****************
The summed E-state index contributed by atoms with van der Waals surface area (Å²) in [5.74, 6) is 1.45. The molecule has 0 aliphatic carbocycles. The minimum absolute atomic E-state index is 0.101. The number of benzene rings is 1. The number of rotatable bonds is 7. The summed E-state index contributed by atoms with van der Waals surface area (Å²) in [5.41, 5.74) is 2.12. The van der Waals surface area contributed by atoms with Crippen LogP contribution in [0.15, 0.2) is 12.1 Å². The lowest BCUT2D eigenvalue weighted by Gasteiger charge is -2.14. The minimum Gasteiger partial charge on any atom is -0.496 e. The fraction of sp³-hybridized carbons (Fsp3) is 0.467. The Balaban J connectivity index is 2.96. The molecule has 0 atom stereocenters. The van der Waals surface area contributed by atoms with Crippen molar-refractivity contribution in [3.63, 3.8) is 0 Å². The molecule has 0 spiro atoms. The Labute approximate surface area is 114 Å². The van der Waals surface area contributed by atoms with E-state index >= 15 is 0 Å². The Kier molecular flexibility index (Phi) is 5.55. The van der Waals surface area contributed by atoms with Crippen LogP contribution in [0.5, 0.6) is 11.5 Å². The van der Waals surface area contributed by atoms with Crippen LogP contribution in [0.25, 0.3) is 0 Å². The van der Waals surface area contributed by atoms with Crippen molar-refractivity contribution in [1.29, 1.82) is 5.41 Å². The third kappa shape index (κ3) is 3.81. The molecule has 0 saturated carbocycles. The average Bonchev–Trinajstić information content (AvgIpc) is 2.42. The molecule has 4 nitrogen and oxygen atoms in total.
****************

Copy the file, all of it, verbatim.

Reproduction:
The summed E-state index contributed by atoms with van der Waals surface area (Å²) in [5.74, 6) is 1.45. The molecule has 0 aliphatic carbocycles. The minimum absolute atomic E-state index is 0.101. The number of benzene rings is 1. The number of rotatable bonds is 7. The summed E-state index contributed by atoms with van der Waals surface area (Å²) in [5.41, 5.74) is 2.12. The van der Waals surface area contributed by atoms with Crippen LogP contribution in [0.15, 0.2) is 12.1 Å². The lowest BCUT2D eigenvalue weighted by Gasteiger charge is -2.14. The minimum Gasteiger partial charge on any atom is -0.496 e. The fraction of sp³-hybridized carbons (Fsp3) is 0.467. The Balaban J connectivity index is 2.96. The molecule has 0 atom stereocenters. The van der Waals surface area contributed by atoms with Crippen molar-refractivity contribution in [3.63, 3.8) is 0 Å². The molecule has 0 spiro atoms. The Labute approximate surface area is 114 Å². The van der Waals surface area contributed by atoms with E-state index >= 15 is 0 Å². The Kier molecular flexibility index (Phi) is 5.55. The van der Waals surface area contributed by atoms with Crippen LogP contribution in [0.5, 0.6) is 11.5 Å². The van der Waals surface area contributed by atoms with Crippen LogP contribution in [0.25, 0.3) is 0 Å². The van der Waals surface area contributed by atoms with Crippen molar-refractivity contribution in [1.29, 1.82) is 5.41 Å². The third kappa shape index (κ3) is 3.81. The molecule has 0 saturated carbocycles. The average Bonchev–Trinajstić information content (AvgIpc) is 2.42. The molecule has 4 nitrogen and oxygen atoms in total.